Single sky over the Alps

Wide-area multilateration in Austria has already saved more than 10 million euros for Austro Control since launch in 2005.
OCTOBER, 28 / 2019 / 3 MINUTES
Фото вышки в Örnsköldsvik
The traditional radar surveillance in the Innsbruck region is practically impossible and is not of economic benefit, due to the terrain and the proximity of the mountains. Changeable weather, heavy rainfall and low cloud cover characterize the valley. The proximity of the mountains complicates flights so much that in certain areas, arriving and departing aircraft could fly only in turn through a narrow corridor between the mountain ranges.
The Austro Control decided to deploy Wide Area Multilateration (WAM) in the region to ensure the safe flights. Since 2005, 11 ground-based multi-position stations have been providing air navigation coverage of up to 8,000 feet (about 2,400 m), covering an area of about 480 km². The key features of this system are high accuracy and data update rate; the ability to adapt the coverage area to the terrain; simpler installation and lower power requirements; as well as the ability to track air vehicles with various transponder types and the ability to work with ADS-B 1090ES.
The implementation of the system made it possible to optimize the spacing intervals between aircraft and introduce schemes based on the required navigation performance (RNP) at the Innsbruck airport. Optimized intervals made it possible to move away from the rotating arrival and departure of aircraft from the valley, and thanks to the RNP introduction, the new flight paths were laid that used to be simply impossible.
Air Berlin was one of the first airlines that took RNP advantages in Innsbruck.
«A feature of the system in Innsbruck is that RNP can also be used for departure, which gives us a huge competitive advantage. Air Berlin can send its aircraft even in fog with visibility of only 300 meters without a threat to flight safety. Other airlines in such conditions are forced to stay on the ground and wait for the flight weather»,
— says Mark Altenshaydt, Boeing fleet leader in Air Berlin.
As already noted, the multilateration station supports the operation of satellite automatic dependent surveillance — broadcasting (ADS-B 1090ES). "ADS-B is required today, and in the future the significance of this technology will only increase," says Austro Control.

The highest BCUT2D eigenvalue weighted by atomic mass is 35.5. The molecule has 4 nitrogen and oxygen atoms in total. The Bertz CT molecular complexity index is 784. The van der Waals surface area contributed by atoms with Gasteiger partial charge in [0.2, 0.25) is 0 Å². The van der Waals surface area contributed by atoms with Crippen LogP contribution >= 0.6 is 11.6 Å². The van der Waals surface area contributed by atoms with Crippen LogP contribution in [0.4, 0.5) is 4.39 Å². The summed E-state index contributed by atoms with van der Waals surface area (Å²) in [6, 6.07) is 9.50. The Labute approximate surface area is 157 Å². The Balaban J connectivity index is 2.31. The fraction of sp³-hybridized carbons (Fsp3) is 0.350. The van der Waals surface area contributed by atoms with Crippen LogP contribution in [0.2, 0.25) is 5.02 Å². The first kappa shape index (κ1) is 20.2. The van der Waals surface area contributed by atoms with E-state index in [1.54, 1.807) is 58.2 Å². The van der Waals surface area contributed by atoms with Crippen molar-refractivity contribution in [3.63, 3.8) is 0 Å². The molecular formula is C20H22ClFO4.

Innsbruck wide-area multilateration .
Since the launch of WAM in early 2005 in Innsbruck, the system has saved for Austro Control over 10 million euros compared to the costs of secondary radars operating. Moreover, the new system did not require any changes in the requirements for aircraft avionics, which is extremely important. In 2006, Innsbruck Airport received the Innovation Achievement Award in Barcelona.

In 2014 Austro Control, based on the successful experience of Innsbruck, launched the nationwide WAM. The system is designed to complement, and in some cases replace, existing secondary radars. It is reported that WAM reduce the operating costs significantly, compared to traditional radars. The new Austrian national system covers an area of more than 51 thousand km², consists of 61 sensors and a data processing system that are transmitted directly to the Eurocontrol Air Traffic Management Service (ARTAS). ARTAS is a pan-European distributed data processing system that correlates information received from WAM with information received from secondary radars and brings them together. It is noted that WAM is capable of handling more than two thousand targets, providing better performance than required by the EUROCAE ED-142 standard. The system in Innsbruck was among the first wide-band multilateration systems implemented in the world.
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